Former Central Kaduna Senator Shehu Sani visited survivors of a 2012 Boko Haram bomb blast at St. Monica Catholic Church in Malali, Kaduna on Saturday.
In 2012, around eight worshipers were killed in the blast, and several more were injured. Those who survived the attack regretted that they have since been left to take care of themselves.
The survivors took advantage of the visit of the former legislator to ask the government and citizens for help to recover their lives.
One survivor, Polycarp Lawrence, who lost an eye in the attack, said he has been paying his medical bills with little support from the church, which has not been enough. “Since the 2012 bomb explosion, I have not regained my rhythm in life. Life has been very difficult for me and my family. There have been many empty promises from the government and some people, ”said the victim.
‘I was on duty that fateful day; the suicide bomber crashed into the church fence. I risked my life to save a lot of people and found myself unconscious in the hospital. ‘
Another survivor, Jonathan, complained about the lack of government support, saying: “While I was admitted to St Gerald Hospital in Sabo after suffering the attack, I hardly received any help from the government.”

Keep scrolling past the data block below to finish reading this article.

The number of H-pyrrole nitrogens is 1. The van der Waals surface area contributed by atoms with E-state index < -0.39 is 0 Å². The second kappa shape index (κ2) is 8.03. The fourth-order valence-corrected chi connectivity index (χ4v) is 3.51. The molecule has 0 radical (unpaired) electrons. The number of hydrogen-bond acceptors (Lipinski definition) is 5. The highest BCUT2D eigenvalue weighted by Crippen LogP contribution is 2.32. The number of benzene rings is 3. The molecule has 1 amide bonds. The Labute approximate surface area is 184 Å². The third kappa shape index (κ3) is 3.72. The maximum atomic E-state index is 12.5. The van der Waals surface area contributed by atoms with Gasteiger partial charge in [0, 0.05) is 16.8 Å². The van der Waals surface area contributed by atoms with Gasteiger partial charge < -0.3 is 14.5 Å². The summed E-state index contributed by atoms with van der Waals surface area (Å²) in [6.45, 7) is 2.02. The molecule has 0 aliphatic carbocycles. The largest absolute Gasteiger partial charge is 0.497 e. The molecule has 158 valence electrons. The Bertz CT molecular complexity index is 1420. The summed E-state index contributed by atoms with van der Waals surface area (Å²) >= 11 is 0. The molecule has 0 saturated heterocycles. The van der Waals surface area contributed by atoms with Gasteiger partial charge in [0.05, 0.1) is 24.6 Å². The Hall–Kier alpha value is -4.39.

Sen Shehu Sani described the development as “unfortunate” and promised to help the survivors in any way he can.
“When a tragedy happens, it appears on the front page of the newspaper. But, years later, the survivors of such violence will be forced to fend for themselves.
Victims of violence, victims of banditry, are supposed to be in the custody of the states and the federal government. They should be seen as people who died in the service of their country.
‘Those people suffered persecution. People who lost part of their body simply because they were peaceful, respectful and obedient citizens of this country.
“I want to urge you not to grieve that you have lost your eyes or your limbs; the brand you see that you are not born with. Even if your scars have been there for more than eight years, the nation is still in your debt, ‘the former senator told survivors.
“We always say that we thank God that there are no more bombings in this country, but we cannot say that the murders in this country will stop.
“Churches and mosques are not bombed, it is a fact today, but people continue to be killed in large numbers and people are kidnapped in large numbers.
‘You can’t even get a few kilometers away from Kaduna without falling into the hands of the kidnappers. People sell their farms and houses to pay ransoms. No one is safe now.
‘So I am here today to identify with you and assure you that wherever I go, I will be an ambassador who will speak for you.
‘And it is still not too late for the government to look back and observe the plight of those orphans and widows … it is not too late for the government to look back at those who lost their sight and limbs as a result of this. kind of violence, ‘he added.